# Tests of Hypotheses: Terminology

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## Chapter: Biostatistics for the Health Sciences: Tests of Hypotheses

Hypothesis testing is a formal scientific process that accounts for statistical uncertainty.

Tests of Hypotheses

TERMINOLOGY

Hypothesis testing is a formal scientific process that accounts for statistical uncertainty. As such, the process involves much new statistical terminology that we now introduce. A hypothesis is a statement of belief about the values of population para-meters. In hypothesis testing, we usually consider two hypotheses: the null and al-ternative hypotheses. The null hypothesis, denoted by H0, is usually a hypothesis of no difference. Initially, we will consider a type of H0 that is a claim that there is no difference between the population parameter and its hypothesized value or set of values. The hypothesized values chosen for the null hypothesis are usually chosen to be uninteresting values. An example might be that in a trial comparing two dia-betes drugs, the mean values for fasting plasma glucose are the same for the two treatment groups.

In general, the experimenter is interested in rejecting the null hypothesis. The al-ternative hypothesis, denoted by H1, is a claim that the null hypothesis is false; i.e., the population parameter takes on a value different from the value or values specified by the null hypothesis. The alternative hypothesis is usually the scientifically inter-esting hypothesis that we would like to confirm. By using probability theory, our goal is to lend credence to the alternative hypothesis by rejecting the null hypothesis. In the diabetes example, an interesting alternative might be that the fasting plasma glu-cose mean is significantly (both statistically and clinically) lower for patients with the experimental drug as compared to the mean for patients with the control drug.

Because of statistical uncertainty regarding inferences about population parame-ters based on sample data, we cannot prove or disprove either the null or the alter-native hypotheses. Rather, we make a decision based on probability and accept a probability of making an incorrect decision.

The type I error is defined as the probability of falsely rejecting the null hypoth-esis; i.e., to claim on the basis of data from a sample that the true parameter is not a value specified by the null hypothesis when in fact it is. In other words, a type I er-ror occurs when the null hypothesis is true but we incorrectly reject H0. The other possible mistake we can make is to not reject the null hypothesis when the true pa-rameter value is specified by the alternative hypothesis. This kind of error is called a type II error.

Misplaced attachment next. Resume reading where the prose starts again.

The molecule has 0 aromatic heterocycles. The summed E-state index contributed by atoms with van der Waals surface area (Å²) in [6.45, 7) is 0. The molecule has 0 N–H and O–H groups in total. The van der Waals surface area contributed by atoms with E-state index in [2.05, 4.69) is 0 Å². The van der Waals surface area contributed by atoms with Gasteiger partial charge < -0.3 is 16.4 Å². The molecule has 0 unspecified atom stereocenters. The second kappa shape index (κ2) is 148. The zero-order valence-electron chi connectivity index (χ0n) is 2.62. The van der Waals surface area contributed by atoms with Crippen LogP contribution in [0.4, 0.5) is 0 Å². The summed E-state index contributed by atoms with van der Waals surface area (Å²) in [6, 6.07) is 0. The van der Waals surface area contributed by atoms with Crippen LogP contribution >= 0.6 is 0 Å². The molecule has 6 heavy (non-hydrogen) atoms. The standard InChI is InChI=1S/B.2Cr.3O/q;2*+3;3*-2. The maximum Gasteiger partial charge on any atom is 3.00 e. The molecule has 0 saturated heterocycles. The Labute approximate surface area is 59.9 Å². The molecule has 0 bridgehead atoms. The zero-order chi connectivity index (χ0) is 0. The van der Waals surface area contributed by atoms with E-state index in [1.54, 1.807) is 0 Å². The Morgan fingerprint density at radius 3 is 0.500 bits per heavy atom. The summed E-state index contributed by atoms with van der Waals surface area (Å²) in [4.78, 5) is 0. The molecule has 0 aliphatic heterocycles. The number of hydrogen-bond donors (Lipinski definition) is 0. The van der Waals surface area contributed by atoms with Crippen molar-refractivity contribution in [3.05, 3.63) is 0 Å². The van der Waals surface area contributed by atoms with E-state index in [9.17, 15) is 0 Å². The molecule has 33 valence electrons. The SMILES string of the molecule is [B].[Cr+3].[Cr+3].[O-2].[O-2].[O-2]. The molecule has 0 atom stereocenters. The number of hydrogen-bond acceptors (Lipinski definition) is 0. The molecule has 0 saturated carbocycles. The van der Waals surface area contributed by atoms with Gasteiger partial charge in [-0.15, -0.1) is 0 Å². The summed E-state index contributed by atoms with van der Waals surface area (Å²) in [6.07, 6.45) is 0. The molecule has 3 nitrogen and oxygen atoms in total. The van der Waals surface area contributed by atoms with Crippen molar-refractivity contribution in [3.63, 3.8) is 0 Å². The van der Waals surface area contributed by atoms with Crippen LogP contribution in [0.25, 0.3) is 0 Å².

Based on the observed data, we form a statistic (called a test statistic) and con-sider its sampling distribution in order to define critical values for rejecting the null hypothesis. For example, the Z and t statistics covered previously (refer to Chapter 8) can serve as test statistics for those population parameters. A statistician uses one or more cutoff values for the test statistic to determine when to reject or not to reject the null hypothesis.

These cutoff values are called critical values; the set of values for which the null hypothesis would be rejected is called the critical region, or rejection region. The other values of the test statistic form a region that we will call the nonrejection re-gion. We are tempted to call the nonrejection region the acceptance region; howev-er, we hesitate to do so because the Neyman–Pearson approach to hypothesis test-ing chooses the critical value to control the type I error, but the type II error then depends on the specific value of the parameter when the alternative is true. In the next section, we will discuss this point in detail as well as the Neyman–Pearson ap-proach.

The probability of observing a value in the critical region when the null hypothe-sis is correct is called the significance level; the hypothesis test is also called a test of significance. The significance level is denoted by α, which often is set at a low value such as 0.01 or 0.05. These values also can be termed error levels; i.e., we are acknowledging that it is acceptable to be wrong one time out of 100 tests or five times out of 100 tests, respectively. The symbol is also the probability of a type I error; the symbol β is used to denote the probability of a type II error, as explained in Section 9.7.

Given a test statistic and an observed value, one can compute the probability of observing a value as extreme or more extreme than the observed value when the null hypothesis is true. This probability is called the p-value. The p-value is related to the significance level in that if we had chosen the critical value to be equal to the observed value of the test statistic, the p-value would be equal to the significance level.

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